Jesus held up a loaf of bread in the upper room before His death and challenged His followers to do this in remembrance of Him. The bread represents His body. The wine represents His blood.  Jesus died on the cross to pay the penalty for our sins and to purchase for us a place in heaven which He offers as a free gift which can only be received by grace through faith. It’s not by works and especially not by works of the Jewish laws lest anyone should have reason to boast. This is true solid food! This is what Jesus called Peter to feed His sheep. This is what Jesus wants modern preachers and teachers to feed His sheep. This is perfectly clear from Jesus owns words recorded in John 6:54-58. Jesus says, “Whoever feeds on my flesh and drinks my blood has eternal life, and I will raise him up on the last day. For my flesh is true food, and my blood is true drink. Whoever feeds on my flesh and drinks my blood abides in me, and I in him. As the living Father sent me, and I live because of the Father, so whoever feeds on me, he also will live because of me.  This is the bread that came down from heaven, not like the bread the fathers ate, and died. Whoever feeds on this bread will live forever.”

In Hebrews 5:14 the writer begins a discussion about solid food. He says, “But solid food is for the mature, for those who have their powers of discernment trained by constant practice to distinguish good from evil.” Hagner rightly recognizes what the writer of Hebrews means by solid food. He writes, “Solid food is what the author is presenting in this epistle, and in this particular context it is the argument about Melchizedek.”[1] But Hagner doesn’t note that according to Hebrews, Jesus is the fulfillment of Melchizedek. Melchizedek is just a picture of the true “King of righteousness” (that’s what the name Melchizedek literally means). The writer will get back to the solid food of Melchizedek as the picture of Jesus in Chapter 7.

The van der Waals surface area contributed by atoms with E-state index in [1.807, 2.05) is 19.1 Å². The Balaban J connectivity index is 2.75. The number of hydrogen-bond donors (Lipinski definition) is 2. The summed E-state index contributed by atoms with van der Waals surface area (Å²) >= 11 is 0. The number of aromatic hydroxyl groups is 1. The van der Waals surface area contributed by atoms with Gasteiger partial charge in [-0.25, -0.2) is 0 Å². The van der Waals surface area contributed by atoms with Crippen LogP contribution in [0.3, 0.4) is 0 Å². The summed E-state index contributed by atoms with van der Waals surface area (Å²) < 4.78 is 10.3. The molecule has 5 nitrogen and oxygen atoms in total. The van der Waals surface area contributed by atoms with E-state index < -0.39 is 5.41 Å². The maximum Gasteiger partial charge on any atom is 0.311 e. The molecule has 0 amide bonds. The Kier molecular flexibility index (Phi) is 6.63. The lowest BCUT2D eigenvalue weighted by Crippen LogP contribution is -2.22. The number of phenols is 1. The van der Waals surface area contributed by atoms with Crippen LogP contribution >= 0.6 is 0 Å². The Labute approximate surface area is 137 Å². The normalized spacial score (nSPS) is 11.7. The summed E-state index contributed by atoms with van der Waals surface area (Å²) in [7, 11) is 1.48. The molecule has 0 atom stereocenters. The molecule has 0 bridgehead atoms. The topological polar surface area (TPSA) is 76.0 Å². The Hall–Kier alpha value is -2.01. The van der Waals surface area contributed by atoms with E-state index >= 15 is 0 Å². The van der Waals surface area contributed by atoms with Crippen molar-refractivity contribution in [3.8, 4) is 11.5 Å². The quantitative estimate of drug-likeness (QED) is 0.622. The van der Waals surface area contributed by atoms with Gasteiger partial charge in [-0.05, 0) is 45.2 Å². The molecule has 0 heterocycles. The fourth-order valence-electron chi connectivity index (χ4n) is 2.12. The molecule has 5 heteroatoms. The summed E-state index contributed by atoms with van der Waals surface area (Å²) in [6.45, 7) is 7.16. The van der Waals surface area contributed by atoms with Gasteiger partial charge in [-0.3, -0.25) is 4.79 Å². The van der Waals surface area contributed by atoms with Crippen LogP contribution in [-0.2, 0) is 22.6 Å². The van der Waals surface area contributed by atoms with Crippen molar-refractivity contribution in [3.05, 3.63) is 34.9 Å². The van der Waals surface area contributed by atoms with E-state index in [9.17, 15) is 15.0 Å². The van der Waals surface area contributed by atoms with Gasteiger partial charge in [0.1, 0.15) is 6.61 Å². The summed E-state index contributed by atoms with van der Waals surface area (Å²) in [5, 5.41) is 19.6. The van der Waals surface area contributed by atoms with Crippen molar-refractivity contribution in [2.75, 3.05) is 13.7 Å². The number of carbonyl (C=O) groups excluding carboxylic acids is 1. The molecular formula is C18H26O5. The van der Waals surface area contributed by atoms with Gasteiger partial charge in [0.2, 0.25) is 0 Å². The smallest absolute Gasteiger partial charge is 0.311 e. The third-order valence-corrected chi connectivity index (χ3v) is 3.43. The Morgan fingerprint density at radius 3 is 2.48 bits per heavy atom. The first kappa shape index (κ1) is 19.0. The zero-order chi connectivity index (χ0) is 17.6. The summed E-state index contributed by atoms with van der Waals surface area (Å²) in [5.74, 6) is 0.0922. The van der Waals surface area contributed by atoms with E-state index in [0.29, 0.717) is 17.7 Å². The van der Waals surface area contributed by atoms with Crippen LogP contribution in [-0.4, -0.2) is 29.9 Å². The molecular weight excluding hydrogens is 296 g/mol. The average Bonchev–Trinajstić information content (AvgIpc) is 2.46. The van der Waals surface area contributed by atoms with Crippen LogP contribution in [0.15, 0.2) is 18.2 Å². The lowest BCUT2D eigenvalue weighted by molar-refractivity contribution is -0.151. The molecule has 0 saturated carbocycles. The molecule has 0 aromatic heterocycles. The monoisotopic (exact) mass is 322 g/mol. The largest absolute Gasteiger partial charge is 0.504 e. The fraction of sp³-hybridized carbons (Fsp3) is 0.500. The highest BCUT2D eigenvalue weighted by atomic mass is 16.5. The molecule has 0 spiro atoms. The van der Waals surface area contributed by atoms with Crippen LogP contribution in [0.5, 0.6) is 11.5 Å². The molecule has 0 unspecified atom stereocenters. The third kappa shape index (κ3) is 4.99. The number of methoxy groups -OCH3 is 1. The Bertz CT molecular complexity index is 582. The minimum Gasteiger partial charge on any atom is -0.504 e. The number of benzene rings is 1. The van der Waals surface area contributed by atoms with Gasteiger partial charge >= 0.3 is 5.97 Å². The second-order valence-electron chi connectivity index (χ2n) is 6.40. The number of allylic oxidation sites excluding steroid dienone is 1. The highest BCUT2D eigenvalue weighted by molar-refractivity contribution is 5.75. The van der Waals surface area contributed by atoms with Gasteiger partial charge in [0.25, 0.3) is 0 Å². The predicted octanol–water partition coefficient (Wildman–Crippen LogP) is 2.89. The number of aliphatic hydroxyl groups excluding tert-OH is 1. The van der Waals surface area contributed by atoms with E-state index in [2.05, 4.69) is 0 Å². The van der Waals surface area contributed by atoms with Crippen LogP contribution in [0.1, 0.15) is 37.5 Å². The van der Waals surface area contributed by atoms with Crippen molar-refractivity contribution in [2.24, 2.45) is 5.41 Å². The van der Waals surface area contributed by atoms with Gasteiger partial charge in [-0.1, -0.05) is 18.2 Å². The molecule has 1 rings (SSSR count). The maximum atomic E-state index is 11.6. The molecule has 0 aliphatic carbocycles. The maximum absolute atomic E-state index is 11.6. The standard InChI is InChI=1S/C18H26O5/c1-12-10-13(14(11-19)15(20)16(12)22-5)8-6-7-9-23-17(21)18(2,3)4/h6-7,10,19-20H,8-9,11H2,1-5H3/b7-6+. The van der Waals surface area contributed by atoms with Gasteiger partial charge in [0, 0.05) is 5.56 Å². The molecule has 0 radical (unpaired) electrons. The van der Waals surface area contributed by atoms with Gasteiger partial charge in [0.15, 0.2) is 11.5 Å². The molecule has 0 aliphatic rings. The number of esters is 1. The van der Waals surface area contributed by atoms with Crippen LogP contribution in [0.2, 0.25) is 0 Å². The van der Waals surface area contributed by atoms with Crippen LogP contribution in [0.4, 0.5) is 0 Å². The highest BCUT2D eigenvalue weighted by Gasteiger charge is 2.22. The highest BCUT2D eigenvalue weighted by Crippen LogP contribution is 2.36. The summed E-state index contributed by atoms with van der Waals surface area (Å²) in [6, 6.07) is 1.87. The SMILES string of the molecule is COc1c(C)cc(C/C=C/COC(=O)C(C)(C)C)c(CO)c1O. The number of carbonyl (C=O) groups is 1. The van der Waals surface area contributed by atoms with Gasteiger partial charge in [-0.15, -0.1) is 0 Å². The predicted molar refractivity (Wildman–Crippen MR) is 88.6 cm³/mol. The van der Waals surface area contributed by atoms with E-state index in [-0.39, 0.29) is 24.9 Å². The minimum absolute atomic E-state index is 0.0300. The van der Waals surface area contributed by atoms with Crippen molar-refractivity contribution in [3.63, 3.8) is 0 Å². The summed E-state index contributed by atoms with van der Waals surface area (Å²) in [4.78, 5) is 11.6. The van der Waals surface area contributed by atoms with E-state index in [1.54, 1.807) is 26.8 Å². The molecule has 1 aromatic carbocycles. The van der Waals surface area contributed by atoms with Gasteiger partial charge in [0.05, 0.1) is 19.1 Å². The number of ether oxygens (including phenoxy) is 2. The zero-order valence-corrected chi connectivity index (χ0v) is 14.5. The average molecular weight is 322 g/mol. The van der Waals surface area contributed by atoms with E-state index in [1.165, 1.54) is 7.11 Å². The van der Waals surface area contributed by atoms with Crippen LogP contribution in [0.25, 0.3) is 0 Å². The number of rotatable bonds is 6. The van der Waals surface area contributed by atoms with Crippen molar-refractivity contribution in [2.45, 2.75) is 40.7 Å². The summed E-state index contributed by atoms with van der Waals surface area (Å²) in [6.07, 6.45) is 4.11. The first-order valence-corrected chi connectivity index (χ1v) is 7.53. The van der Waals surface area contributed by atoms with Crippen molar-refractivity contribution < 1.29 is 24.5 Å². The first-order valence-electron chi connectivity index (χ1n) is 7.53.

But then what does it mean to have our “powers of discernment trained by constant practice to distinguish good from evil?” I’m convinced that “good and evil” has nothing to do with moral issues at all but rather with being able by training and through practice to discern between good teaching and poor bible teaching. Guzik gets this. In his commentary he says, “Not moral good and evil, but wholesome and corrupt doctrine. The implication is that the readers’ condition is such as to prevent them from making this distinction.”[2] When you grasp that solid food is always about Jesus and the Gospel, you have a basis of evaluating teaching and preaching as well as writing. If it’s about Jesus, it is solid food. If it’s about you it is not solid food. It’s just another pep-talk, or self-help instruction, or even a religious requirement to shame you to change your ways. Solid food, the real meat of Christianity, is always about Jesus!

[1] Donald A. Hagner, Hebrews, Understanding the Bible Commentary Series (Grand Rapids, MI: Baker Books, 2011), 86.

[2] David Guzik, Hebrews, David Guzik’s Commentaries on the Bible (Santa Barbara, CA: David Guzik, 2013), Heb 5:12b–14.